Simon's Clubman Site

History of the Lotus Seven

The first Seven was built in 1957 by Lotus, the brainchild of Colin Chapman, who was convinced of the advantages of small lightweight racing cars, giving huge power to weight benefits. He actually referred to the Seven as something he had dreamed of designing since he was a schoolboy - a 'four wheeled motorbike'.

The Lotus Seven began as an uprated version of the successful Lotus Mark 6. Steel tube frame with aluminum bodywork, later with glass-fiber nose and fenders.

The first sevens were priced at 587 and were powered by a 40bhp Ford engine coupled to a single dry plate clutch and a three speed Ford gearbox. The design proved to be an instant success, Graham Hill being the first driver to race the seven in 1958.

Over the next decade there were three more series of the Seven developed, improving transmission, suspension and increasing power to 84bhp. A variety of engines were used. Low, light, very quick, incredible handling and a winner of enumerable club races. Lotus discontinued production after the introduction of the Glass-Fiber steel backbone framed Series 4.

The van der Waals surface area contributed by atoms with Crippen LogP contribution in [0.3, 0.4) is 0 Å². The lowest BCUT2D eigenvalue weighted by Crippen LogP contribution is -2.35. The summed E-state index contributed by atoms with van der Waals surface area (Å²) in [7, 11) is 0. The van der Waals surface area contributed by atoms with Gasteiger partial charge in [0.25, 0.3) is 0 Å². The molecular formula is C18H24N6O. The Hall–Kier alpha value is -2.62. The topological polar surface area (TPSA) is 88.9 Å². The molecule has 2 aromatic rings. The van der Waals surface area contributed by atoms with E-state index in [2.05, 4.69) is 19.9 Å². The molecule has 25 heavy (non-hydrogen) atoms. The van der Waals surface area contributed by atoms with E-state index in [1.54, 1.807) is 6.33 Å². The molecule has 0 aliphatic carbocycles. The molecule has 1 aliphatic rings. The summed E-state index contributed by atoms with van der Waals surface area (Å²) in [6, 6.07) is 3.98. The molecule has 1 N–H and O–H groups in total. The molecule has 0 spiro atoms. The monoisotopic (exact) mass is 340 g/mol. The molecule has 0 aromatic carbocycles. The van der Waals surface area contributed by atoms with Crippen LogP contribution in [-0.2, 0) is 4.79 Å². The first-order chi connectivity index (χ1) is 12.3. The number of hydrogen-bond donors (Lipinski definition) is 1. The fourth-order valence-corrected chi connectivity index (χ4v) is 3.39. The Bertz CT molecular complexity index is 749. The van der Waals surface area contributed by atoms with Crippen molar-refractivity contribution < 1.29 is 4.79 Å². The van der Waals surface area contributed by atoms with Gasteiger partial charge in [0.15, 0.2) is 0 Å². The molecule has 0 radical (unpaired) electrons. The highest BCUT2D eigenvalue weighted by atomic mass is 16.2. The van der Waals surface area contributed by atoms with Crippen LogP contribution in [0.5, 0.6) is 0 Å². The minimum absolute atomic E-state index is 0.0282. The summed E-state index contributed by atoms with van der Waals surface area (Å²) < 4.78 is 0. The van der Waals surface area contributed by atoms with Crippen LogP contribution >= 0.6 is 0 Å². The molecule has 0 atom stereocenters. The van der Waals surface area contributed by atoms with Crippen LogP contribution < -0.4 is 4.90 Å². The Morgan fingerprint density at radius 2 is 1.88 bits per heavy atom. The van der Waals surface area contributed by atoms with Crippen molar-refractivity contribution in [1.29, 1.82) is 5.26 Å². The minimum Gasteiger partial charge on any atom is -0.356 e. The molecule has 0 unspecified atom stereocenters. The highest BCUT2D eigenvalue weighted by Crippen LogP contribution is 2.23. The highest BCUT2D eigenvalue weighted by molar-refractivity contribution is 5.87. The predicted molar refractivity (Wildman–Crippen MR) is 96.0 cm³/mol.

In 1967 Caterham Cars became the sole distributor, and have continually developed and improved the car since. Major developments over the years have included the introduction of double wishbone front and de Dion rear suspension, four wheel disc brakes, a six speed close ration gear box, a torsionally stiffer spaceframe chassis with honeycomb panels for side impact protection and lead free engines with catalytic converters. In 1976 the R.A.C. banned the seven from racing, as they said it was "too fast" - so special categories were developed.

See this link to the official Colin Chapman Museum and Education Centre website.